Capacitors work as hi-pass filters in electric guitar circuits. They block lower frequencies in the signal and allow higher ones to come through. The rating of the capacitor determines how much of the lower tone signal will be audible. A higher-rated capacitor allows more of the higher frequencies to pass through. Different capacitor materials affect tone as well, and some materials work better than others.
Farad ratings identify capacitors. Many electric guitars use capacitors rated .022 mfd (micro farads). Another common rating stands at .047 mfd. Players who turn their volume knob down, often insert a .001 mfd capacitor on their volume control to maintain high frequencies at lower volumes.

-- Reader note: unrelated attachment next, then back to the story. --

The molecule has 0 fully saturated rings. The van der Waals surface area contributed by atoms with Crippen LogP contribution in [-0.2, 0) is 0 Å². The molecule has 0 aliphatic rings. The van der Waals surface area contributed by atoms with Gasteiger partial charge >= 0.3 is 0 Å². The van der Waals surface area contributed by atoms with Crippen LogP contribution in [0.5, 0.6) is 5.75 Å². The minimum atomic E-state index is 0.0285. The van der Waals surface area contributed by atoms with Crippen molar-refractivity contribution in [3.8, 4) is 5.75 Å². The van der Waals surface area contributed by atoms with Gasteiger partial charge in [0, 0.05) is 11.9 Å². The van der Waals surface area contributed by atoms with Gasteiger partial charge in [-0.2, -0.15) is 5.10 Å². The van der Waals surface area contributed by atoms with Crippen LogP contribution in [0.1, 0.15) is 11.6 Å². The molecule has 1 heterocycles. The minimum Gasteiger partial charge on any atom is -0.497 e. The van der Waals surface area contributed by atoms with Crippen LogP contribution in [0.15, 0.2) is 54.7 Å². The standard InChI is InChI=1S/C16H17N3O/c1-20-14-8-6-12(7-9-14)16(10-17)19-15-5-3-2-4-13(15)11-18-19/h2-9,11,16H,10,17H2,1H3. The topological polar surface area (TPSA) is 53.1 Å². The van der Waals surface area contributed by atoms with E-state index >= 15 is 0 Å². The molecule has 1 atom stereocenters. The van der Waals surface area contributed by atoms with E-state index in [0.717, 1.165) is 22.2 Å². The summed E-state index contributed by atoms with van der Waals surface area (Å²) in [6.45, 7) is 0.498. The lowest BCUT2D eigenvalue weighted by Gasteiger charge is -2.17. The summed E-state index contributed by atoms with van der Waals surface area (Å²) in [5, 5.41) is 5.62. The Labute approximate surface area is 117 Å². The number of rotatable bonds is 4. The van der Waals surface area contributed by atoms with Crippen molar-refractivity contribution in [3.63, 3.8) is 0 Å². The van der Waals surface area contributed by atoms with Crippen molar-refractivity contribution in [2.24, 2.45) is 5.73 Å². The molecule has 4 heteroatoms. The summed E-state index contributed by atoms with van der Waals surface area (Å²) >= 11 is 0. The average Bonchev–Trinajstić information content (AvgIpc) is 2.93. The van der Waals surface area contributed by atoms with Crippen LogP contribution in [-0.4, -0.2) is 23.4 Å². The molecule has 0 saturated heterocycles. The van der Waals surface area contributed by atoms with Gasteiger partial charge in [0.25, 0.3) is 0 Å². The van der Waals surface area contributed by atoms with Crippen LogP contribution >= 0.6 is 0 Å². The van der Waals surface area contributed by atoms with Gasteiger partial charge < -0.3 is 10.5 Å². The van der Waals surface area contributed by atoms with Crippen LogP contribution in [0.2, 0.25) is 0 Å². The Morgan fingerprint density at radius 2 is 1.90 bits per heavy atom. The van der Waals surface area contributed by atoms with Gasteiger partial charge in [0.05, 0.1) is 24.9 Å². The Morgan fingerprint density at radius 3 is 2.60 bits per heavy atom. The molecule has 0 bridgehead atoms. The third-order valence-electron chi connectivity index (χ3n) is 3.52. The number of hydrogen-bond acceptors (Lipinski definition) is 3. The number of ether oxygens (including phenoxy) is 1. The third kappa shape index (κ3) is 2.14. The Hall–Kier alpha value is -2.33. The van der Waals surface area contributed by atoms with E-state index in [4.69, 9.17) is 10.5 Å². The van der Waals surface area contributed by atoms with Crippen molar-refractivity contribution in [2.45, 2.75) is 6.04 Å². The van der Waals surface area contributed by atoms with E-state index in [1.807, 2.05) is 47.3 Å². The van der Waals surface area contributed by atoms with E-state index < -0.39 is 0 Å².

Many stock guitars commonly employ ceramic capacitors. Upgrades often include film capacitors, those made of materials such as polystyrene and Teflon. Professionals regard oil/paper capacitors as another option for improvement. The cost of oil/paper capacitors often exceed those of film capacitors.
Orange drop film capacitors made by Sprague produced legendary changes to tone. SB Electronics now manufactures these components, retaining the quality of the original products. The 715P and 225P provide exceptional results in Fender Stratocasters.
Sprague Vitamin Q capacitors were once popular for use in hi-fi audio equipment. Guitar players seek these vintage caps for use in guitars. Allparts, a guitar and amplifier parts distributor, now manufactures a reproduction of the original.